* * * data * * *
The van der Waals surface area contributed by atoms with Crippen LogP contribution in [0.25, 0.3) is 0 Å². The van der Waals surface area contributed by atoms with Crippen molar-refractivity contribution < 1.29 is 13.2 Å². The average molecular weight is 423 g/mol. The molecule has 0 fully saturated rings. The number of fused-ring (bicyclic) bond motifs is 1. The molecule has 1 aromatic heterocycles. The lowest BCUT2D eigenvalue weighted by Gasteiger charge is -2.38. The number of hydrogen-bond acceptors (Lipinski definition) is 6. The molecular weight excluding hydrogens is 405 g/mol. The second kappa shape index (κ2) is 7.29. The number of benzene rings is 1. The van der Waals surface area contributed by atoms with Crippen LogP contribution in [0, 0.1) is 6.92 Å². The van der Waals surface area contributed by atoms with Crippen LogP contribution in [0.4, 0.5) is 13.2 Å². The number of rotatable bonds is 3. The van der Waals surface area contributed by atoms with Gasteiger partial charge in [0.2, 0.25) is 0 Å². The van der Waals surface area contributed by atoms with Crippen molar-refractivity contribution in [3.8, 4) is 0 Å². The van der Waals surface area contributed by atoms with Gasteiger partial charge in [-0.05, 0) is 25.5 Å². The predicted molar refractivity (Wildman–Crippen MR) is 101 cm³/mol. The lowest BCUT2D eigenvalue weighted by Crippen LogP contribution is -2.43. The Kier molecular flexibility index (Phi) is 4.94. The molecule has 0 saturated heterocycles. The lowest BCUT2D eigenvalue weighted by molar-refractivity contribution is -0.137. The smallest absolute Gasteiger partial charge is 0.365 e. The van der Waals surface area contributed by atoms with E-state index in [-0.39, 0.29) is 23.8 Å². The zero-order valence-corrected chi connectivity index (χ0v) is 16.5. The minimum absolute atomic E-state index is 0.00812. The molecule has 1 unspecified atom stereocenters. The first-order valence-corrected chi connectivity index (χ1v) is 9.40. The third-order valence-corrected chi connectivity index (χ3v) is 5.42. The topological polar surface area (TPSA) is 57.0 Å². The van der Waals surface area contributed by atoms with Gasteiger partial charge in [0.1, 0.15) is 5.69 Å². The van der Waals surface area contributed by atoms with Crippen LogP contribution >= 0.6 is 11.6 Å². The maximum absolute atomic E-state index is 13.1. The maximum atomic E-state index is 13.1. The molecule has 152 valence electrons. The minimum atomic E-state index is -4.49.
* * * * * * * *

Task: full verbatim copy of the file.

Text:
The van der Waals surface area contributed by atoms with Crippen LogP contribution in [0.25, 0.3) is 0 Å². The van der Waals surface area contributed by atoms with Crippen molar-refractivity contribution < 1.29 is 13.2 Å². The average molecular weight is 423 g/mol. The molecule has 0 fully saturated rings. The number of fused-ring (bicyclic) bond motifs is 1. The molecule has 1 aromatic heterocycles. The lowest BCUT2D eigenvalue weighted by Gasteiger charge is -2.38. The number of hydrogen-bond acceptors (Lipinski definition) is 6. The molecular weight excluding hydrogens is 405 g/mol. The second kappa shape index (κ2) is 7.29. The number of benzene rings is 1. The van der Waals surface area contributed by atoms with Crippen LogP contribution in [0, 0.1) is 6.92 Å². The van der Waals surface area contributed by atoms with Crippen LogP contribution in [0.4, 0.5) is 13.2 Å². The number of rotatable bonds is 3. The van der Waals surface area contributed by atoms with Gasteiger partial charge in [0.2, 0.25) is 0 Å². The van der Waals surface area contributed by atoms with Crippen molar-refractivity contribution in [3.8, 4) is 0 Å². The van der Waals surface area contributed by atoms with Gasteiger partial charge in [-0.05, 0) is 25.5 Å². The predicted molar refractivity (Wildman–Crippen MR) is 101 cm³/mol. The lowest BCUT2D eigenvalue weighted by Crippen LogP contribution is -2.43. The Kier molecular flexibility index (Phi) is 4.94. The molecule has 0 saturated heterocycles. The lowest BCUT2D eigenvalue weighted by molar-refractivity contribution is -0.137. The smallest absolute Gasteiger partial charge is 0.365 e. The van der Waals surface area contributed by atoms with E-state index in [-0.39, 0.29) is 23.8 Å². The zero-order valence-corrected chi connectivity index (χ0v) is 16.5. The minimum absolute atomic E-state index is 0.00812. The molecule has 1 unspecified atom stereocenters. The first-order valence-corrected chi connectivity index (χ1v) is 9.40. The third-order valence-corrected chi connectivity index (χ3v) is 5.42. The topological polar surface area (TPSA) is 57.0 Å². The van der Waals surface area contributed by atoms with Gasteiger partial charge in [0.1, 0.15) is 5.69 Å². The van der Waals surface area contributed by atoms with Crippen LogP contribution >= 0.6 is 11.6 Å². The maximum absolute atomic E-state index is 13.1. The maximum atomic E-state index is 13.1. The molecule has 152 valence electrons. The minimum atomic E-state index is -4.49.